Two studies show a correlation between drinking behaviors, including binge drinking, and impaired cognition and memory in the elderly.
VANCOUVER—Moderate alcohol consumption or binge drinking in late life may increase the risk of cognitive impairment, according to two studies presented at the 2012 Alzheimer’s Association International Conference. The studies, one conducted in older adults and one in older women, shed additional light on how alcohol use may affect the likelihood of dementia onset.
Moderate Drinking Late in Life May Increase Women’s Dementia Risk
Women who drank more heavily earlier in life than at baseline, women who drank moderately in late life, and nondrinking women who began drinking in late life had an increased risk of cognitive impairment, according to Tina Hoang, MSPH, Research Associate at NCIRE/The Veterans Health Research Institute in San Francisco. Moderate drinking (defined as consuming seven to 14 drinks per week) did not protect older women against cognitive impairment.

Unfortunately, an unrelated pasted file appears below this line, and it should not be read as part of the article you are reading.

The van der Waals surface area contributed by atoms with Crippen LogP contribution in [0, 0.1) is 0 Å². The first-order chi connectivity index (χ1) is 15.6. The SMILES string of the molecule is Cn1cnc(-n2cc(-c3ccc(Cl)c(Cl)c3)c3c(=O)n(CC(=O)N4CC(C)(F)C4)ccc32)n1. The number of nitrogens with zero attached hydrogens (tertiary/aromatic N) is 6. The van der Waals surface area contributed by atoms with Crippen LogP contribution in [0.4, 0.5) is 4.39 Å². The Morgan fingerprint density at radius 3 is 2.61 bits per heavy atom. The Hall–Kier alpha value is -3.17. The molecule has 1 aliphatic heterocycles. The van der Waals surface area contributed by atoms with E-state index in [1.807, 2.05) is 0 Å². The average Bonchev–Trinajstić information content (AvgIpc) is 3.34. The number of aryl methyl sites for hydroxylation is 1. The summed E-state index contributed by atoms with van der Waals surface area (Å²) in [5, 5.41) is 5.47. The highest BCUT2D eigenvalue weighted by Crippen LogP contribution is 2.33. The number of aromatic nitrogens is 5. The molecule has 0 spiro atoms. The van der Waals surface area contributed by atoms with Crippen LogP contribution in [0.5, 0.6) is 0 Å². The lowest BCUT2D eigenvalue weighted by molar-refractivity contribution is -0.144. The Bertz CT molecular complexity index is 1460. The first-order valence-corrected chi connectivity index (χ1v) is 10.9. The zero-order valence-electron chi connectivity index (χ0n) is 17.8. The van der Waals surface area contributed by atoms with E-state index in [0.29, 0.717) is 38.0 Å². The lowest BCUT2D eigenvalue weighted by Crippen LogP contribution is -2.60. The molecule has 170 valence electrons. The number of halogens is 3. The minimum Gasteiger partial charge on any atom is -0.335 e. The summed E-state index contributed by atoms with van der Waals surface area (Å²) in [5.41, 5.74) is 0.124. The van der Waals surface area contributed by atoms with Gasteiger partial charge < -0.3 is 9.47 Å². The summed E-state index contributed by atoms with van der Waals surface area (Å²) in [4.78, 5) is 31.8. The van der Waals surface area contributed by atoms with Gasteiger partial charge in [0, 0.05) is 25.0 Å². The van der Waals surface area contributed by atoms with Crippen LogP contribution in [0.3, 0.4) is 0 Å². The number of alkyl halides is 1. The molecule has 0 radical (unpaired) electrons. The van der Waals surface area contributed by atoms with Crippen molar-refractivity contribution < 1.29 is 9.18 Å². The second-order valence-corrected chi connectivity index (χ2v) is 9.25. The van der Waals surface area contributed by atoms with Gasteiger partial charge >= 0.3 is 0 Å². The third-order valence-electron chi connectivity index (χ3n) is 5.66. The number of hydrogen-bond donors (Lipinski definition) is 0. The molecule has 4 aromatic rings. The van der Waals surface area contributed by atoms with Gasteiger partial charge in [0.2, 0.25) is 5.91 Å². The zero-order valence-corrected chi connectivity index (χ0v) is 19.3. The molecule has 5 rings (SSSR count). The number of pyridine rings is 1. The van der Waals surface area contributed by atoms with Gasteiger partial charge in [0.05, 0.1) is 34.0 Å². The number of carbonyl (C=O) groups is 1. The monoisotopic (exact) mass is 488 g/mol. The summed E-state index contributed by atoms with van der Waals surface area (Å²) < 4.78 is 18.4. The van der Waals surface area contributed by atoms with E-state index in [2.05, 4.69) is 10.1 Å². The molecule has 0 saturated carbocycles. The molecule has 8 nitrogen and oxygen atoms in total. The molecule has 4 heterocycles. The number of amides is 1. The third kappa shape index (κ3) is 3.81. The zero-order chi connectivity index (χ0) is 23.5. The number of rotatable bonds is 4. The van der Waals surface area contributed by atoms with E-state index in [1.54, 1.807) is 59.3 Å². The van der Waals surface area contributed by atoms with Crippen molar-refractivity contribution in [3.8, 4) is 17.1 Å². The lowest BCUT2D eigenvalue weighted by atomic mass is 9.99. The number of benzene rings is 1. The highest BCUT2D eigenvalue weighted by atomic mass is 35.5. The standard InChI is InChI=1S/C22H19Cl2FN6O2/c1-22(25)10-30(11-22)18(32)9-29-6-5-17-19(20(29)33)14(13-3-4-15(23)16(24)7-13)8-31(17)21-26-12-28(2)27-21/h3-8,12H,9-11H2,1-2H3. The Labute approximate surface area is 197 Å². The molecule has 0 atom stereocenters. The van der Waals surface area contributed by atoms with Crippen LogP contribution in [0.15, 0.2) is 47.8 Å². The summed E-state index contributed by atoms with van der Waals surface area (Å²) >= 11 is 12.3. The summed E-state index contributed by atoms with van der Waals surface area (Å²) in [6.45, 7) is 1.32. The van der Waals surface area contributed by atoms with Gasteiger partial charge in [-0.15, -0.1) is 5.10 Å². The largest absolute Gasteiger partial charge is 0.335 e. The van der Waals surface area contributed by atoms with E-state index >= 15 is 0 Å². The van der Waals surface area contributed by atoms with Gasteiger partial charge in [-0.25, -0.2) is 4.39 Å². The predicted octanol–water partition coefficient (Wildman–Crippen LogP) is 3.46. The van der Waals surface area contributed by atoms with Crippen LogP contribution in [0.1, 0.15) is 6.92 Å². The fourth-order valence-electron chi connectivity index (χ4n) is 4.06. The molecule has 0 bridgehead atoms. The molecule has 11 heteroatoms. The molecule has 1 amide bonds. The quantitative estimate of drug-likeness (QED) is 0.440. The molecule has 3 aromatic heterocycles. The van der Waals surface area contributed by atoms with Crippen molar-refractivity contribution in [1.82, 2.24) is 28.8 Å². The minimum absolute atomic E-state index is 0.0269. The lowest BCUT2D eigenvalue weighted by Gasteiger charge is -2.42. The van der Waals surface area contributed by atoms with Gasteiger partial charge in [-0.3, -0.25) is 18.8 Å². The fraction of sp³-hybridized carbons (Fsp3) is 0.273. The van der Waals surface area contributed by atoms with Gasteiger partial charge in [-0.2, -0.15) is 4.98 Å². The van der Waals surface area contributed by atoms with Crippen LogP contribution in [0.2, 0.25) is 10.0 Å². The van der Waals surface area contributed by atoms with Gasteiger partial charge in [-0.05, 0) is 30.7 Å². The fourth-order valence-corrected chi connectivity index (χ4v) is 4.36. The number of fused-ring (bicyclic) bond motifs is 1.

Ms. Hoang and her colleagues studied 1,306 women age 65 or older in a prospective cohort study. Participants reported the frequency of their current and past alcohol consumption at baseline, and the researchers reassessed participants’ alcohol use at years six, eight, 10, and 16 of the study. Participants were followed for 20 years. Clinically significant cognitive impairment, including mild cognitive impairment and dementia, was adjudicated by an expert panel at the end of the study.